When can the metric be reconstructed (up to scaling) from knowing the conjugate points?

Let $M$ be a smooth manifold of dimension $\geq 2$. Let $g$ be a complete Riemannian metric on $M$. Let $C \subseteq M \times M$ be the set of pairs of $g$-conjugate points.

The set $C$ doesn't generally determine $g$, even up to scaling. For example hyperbolic space and Euclidean space both have no conjugate points.

Question: When can the metric $g$ be recovered (up to scaling) from knowledge of the pair $(M,C)$? Does this happen when $M$ is

1. A compact manifold?

2. A compact homogeneous space?

3. A compact symmetric space?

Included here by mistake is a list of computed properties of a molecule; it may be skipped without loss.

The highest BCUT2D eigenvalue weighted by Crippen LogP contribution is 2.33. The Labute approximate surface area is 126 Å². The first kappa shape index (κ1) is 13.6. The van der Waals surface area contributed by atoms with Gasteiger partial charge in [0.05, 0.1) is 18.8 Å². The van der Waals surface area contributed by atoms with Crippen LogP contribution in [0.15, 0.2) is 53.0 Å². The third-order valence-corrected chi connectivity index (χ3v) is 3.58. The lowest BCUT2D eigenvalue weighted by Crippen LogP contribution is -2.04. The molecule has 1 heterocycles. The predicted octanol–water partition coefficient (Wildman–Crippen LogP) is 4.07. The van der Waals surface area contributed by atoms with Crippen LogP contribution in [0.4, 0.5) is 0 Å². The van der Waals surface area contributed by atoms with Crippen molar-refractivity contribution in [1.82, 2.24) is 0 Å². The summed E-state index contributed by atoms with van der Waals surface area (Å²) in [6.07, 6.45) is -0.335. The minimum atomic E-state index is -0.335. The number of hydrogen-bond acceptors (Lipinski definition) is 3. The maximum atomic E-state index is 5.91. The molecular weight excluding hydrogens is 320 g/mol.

Do curvature conditions help? And in the noncompact case, can $g$ sometimes be recovered (up to scaling) from $C$?

Note: I've been a bit vague with the special cases I'm suggesting -- e.g. it's not clear if I'm asking whether for $M$ a compact homogeneous space, the conjugate points uniquely determine the metric among all metrics or just among homogeneous metrics. Ultimately I'd be interested in both questions, but I think the latter, more restricted question, is already interesting.

EDIT: As an example, I think I've almost convinced myself that for $n \geq 2$, the round metric on $\mathbb R \mathbb P^n$ can be reconstructed (up to scaling) from knowledge of the conjugate points.